electrical tape or even use some heat-shrink tube or tape. I've done tape
and heat-shrink and though heat-shrink looks great compared to tape it is

a
hell of a lot fiddlier as you have to unclip the wires out of the plugs to
get the tubing on the wiring. If you use heat-shrink then don't use to

much
heat on the shrink, it gets stiffer the more it shrinks. You can get
heat-shrink from most electronics supply shops and even some electrical
supply shops and it comes in a wide variety of colours.

There are many other methods of wrapping the wire sets, including using

some
spiral harness tubing that you can get from a car accessories and parts
shop.




  #5  
Old July 27th 03, 07:49 PM
MCheu
external usenet poster
 
Posts: n/a
Default

On Sun, 27 Jul 2003 18:09:46 GMT, "rcm" wrote::


Of course, don't use tie wraps on flat IDE and floppy cables as you can
crush them. You can use them if you use two tied loosely together to make
one wrap, it is now a flat oval adjusted to the size of the IDE cable. Seen
this many times in old PCs to tidy up floppy and IDE cables. It was a neat
idea.


"crush" them? Crushing these cables isn't a consideration. You can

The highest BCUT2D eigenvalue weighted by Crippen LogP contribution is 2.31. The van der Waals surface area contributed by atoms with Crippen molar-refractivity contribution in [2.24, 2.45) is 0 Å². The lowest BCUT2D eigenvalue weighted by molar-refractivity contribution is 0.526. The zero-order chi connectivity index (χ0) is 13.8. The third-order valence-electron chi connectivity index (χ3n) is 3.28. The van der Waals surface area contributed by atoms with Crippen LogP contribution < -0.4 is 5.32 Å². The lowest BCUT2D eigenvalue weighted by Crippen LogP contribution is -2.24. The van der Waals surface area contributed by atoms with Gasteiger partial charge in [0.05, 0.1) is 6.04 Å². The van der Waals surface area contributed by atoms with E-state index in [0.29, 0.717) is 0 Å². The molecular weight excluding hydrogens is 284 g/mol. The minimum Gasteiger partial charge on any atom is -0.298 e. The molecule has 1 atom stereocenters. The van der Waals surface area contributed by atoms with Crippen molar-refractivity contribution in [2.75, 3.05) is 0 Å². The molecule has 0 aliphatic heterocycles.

no more crush them, than you can crush the other cables. Wrapping the
IDE and floppy cables in zip ties or automotive tubing is a common
method for producing homemade rounded cables. In theory, you can
improve air flow this way, but also in theory, you may re-introduce
inductive interference between the conductors (which defeats the
purpose of the 40 ground wires in the UDMA cables).

If you're talking about folding them and secure them with zip ties to
reduce space and to keep things neat, many OEMs do this. So long as
you don't fold and unfold them too often, there shouldn't be a problem
with functionality. It does, however, make the case interior more
neater looking.


----------------------------------------
Thanks,

MCheu